Image Notes: Thomas Hood portrait from Project Gutenberg eText number 16786. Library with clouds from Bonnybbx at Pixabay.

(Great thanks to Laurelyn Collins and Eric Feezell whose inquiries led QI to initiate three explorations of interlinked sayings. Special thanks to Bonnie Taylor-Blake who accessed the 1772 citation.)

Notes:

  1. 1837 April 22, The Athenaeum: Journal of English and Foreign Literature, Science, and the Fine Arts, Copyright and Copywrong, (Letter to the Editor of the Athenaeum from Thomas Hood), Start Page 285, Quote Page 286 and 287, Printed by James Holmes, London, Published at the Office of The Athenaeum, London. (Google Books Full View) link
  2. Year: 1772 (Date of introductory letter January 26, 1772), Title: The Rival Beauties; A Poetical Contest, Poem Information: Clio’s Protest; Or, The Picture Varnished, Addressed to The Honourable Lady M-rg-r-t F-rd-ce, Start Page: 5, Quote Page: 16, Imprint: London: Printed for W. Griffin, at Garrick’s Head, in Catharine-Street, Strand; and sold by R. Cruttwell, in St. James’s-Street, Bath, Database: ECCO Eighteenth Century Collections Online.
  3. 1818, Beppo, A Venetian Story (by Lord Byron), Stanza: XLVIII, Quote Page 25, Published by John Murray, Albemarle-Street, London. (Google Books Full View) link
  4. 1837, Waldie’s Select Circulating Library: Containing the Best Popular Literature, Section: The Journal of Belle Lettres, Number 25, Thomas Hood: The Author’s Club, Quote Page 3 of the Issue, Printed and Published by Adam Waldie, Philadelphia, Pennsylvania. (Google Books Full View) link
  5. 1845, Douglas Jerrold’s Shilling Magazine, Volume 2, Number 8, New Books (Book Review of “Lectures addressed chiefly to the Working Classes” by W. J. Fox), Start Page 191, Quote Page 192, Published at the Punch Office, Fleet Street, London. (Google Books Full View) link
  6. 1848, The Satires and Epistles of Horace: With Notes and Excursus by Thomas Keightley, Book 2: Satire 1, Quote Page 94, Published by Whittaker and Company, (Google Books Full View) link
  7. 1849 December, Graham’s American Monthly Magazine of Literature and Art, Volume 35, Number 6, Section: Review of Books, (Book Review of “History of England from the Invasion of Julius Caesar to the Abdication of James the Second” by David Hume), Quote Page 379, Published by Samuel D. Patterson & Co., Philadelphia, Pennsylvania. (Google Books Full View) link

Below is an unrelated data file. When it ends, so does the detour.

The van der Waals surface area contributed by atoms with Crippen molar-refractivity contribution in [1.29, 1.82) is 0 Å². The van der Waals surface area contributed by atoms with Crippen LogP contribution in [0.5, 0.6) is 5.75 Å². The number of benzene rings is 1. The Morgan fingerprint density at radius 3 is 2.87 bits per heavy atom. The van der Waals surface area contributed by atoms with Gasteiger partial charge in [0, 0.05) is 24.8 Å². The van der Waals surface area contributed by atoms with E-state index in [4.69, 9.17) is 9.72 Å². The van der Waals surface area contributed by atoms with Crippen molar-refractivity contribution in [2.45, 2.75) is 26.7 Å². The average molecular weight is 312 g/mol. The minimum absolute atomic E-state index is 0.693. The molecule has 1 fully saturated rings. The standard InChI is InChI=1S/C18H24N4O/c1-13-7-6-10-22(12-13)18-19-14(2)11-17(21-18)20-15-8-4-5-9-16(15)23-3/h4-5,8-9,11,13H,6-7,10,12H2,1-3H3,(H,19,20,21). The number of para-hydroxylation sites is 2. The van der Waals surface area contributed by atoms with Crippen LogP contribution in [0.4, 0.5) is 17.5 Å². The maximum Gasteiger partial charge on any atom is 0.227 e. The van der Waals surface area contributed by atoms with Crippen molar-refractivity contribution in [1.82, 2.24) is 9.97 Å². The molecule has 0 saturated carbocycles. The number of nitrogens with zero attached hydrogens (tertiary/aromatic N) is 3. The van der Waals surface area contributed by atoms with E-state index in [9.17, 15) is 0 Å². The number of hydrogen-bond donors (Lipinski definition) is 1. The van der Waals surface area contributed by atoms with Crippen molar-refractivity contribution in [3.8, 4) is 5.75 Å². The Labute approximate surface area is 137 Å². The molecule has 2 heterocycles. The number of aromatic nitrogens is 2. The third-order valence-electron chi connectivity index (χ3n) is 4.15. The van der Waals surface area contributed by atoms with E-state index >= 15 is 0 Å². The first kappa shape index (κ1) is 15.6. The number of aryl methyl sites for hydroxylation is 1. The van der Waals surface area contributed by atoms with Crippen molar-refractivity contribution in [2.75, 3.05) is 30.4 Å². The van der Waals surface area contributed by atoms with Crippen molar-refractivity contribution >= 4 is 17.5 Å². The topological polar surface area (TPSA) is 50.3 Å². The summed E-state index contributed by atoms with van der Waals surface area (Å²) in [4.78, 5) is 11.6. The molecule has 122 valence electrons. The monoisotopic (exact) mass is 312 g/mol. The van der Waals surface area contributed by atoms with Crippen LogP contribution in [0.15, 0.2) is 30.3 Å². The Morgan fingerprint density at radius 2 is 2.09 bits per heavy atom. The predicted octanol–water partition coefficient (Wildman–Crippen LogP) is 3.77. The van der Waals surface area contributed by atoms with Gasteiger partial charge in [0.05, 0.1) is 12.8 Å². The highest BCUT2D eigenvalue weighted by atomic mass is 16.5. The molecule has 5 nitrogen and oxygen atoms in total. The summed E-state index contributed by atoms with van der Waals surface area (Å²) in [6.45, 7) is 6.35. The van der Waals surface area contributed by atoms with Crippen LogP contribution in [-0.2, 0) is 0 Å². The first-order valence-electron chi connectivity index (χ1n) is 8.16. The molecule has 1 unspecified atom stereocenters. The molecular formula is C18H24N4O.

8. 1851 June 7, Daily National Intelligencer, (Book review of: Hurry-graphs; or Sketches of Scenery, Celebrity, and Society, taken from Life, by N. Parker Willis), Quote Page 2, Column 6, Washington D.C. (GenealogyBank)
  9. 1857, The Choice Works of Thomas Hood, Volume 1: Prose and Verse by Thomas Hood, Second Part, Copyright and Copywrong, (Letter Number 2 to the Editor of the Athenaeum), Start Page 83, Quote Page 90, Kiggins and Kellogg Publishers, New York. (Google Books Full View) link
  10. 1860 June 2, All the Year Round: A Weekly Journal, Conducted by Charles Dickens, Volume 3, Our Eye-Witness Among the Buildings, Start Page 188, Quote Page 189, Column 2, Published in London. (Google Books Full View) link
  11. 1860, The Eye-Witness and His Evidence About Many Wonderful Things, Charles Allston Collins, Chapter XIX: On Our London Buildings, Start Page 243, Quote Page 249 and 250, Published by Sampson Low, Son, and Co., London. (Google Books Full View) link
  12. 1867 July, Methodist Quarterly Review, Volume 27, Quarterly Book-Table, (Book Review of “Cyclopedia of Biblical, Theological and Ecclesiastical Literature”), Quote Page 460, Published by Carlton & Porter, New York. (Google Books Full View) link
  13. 1882, Kept in the Dark: A Novel by Anthony Trollope, Quote Page 267, Published by Bernhard Tauchnitz, Leipzig, Germany. (Google Books Full View) link
  14. 1884 August 21, Daily News, Issue 11968, Current Literature, (Book Review of “Ancient Religion and Modern Thought” by William Samuel Lilly), Quote Page 3, Column 3, London, England. (19th Century British Newspapers)
  15. 1898 June, The Engineering Magazine, Volume 15, Books Month, (Book Review of “De Pontibus: A Pocket Book for Bridge Engineers” by J.A.L. Waddell), Quote Page 534, Published by The Engineering Magazine Company, New York. (Google Books Full View) link
  16. 1979 April 20, Richmond Times Dispatch, Richmond Compared to ‘Living in Museum’ by C. A. Bustard (Times-Dispatch Staff Writer), Quote Page A14, Column 3, Richmond, Virginia. (GenealogyBank)
  17. 1990 Fall, The Paris Review, Number 116, Interview: Maya Angelou, The Art of Fiction No. 119, Interviewed by George Plimpton, Paris Review, Inc., Flushing, New York. (Online archive of The Paris Review at theparisreview.org; accessed November 5, 2014) link